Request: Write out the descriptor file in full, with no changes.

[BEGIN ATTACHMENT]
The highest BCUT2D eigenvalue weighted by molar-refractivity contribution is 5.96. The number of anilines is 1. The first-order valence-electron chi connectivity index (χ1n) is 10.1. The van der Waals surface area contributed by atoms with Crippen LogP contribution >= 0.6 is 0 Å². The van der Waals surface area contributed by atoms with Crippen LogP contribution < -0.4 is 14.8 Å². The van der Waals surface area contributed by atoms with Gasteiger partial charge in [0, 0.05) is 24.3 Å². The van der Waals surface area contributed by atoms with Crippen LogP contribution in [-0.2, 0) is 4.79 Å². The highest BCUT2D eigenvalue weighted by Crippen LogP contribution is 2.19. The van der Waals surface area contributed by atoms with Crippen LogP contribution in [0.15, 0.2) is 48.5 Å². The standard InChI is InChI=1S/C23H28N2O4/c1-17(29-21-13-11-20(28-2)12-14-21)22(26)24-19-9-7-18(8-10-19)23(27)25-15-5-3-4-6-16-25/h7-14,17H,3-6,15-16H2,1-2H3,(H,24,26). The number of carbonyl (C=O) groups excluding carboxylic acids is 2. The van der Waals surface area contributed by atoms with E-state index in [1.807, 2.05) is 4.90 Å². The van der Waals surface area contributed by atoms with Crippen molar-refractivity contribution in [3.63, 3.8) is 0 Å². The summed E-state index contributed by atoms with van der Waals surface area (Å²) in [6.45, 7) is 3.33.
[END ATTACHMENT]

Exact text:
The highest BCUT2D eigenvalue weighted by molar-refractivity contribution is 5.96. The number of anilines is 1. The first-order valence-electron chi connectivity index (χ1n) is 10.1. The van der Waals surface area contributed by atoms with Crippen LogP contribution >= 0.6 is 0 Å². The van der Waals surface area contributed by atoms with Crippen LogP contribution < -0.4 is 14.8 Å². The van der Waals surface area contributed by atoms with Gasteiger partial charge in [0, 0.05) is 24.3 Å². The van der Waals surface area contributed by atoms with Crippen LogP contribution in [-0.2, 0) is 4.79 Å². The highest BCUT2D eigenvalue weighted by Crippen LogP contribution is 2.19. The van der Waals surface area contributed by atoms with Crippen LogP contribution in [0.15, 0.2) is 48.5 Å². The standard InChI is InChI=1S/C23H28N2O4/c1-17(29-21-13-11-20(28-2)12-14-21)22(26)24-19-9-7-18(8-10-19)23(27)25-15-5-3-4-6-16-25/h7-14,17H,3-6,15-16H2,1-2H3,(H,24,26). The number of carbonyl (C=O) groups excluding carboxylic acids is 2. The van der Waals surface area contributed by atoms with E-state index in [1.807, 2.05) is 4.90 Å². The van der Waals surface area contributed by atoms with Crippen molar-refractivity contribution in [3.63, 3.8) is 0 Å². The summed E-state index contributed by atoms with van der Waals surface area (Å²) in [6.45, 7) is 3.33.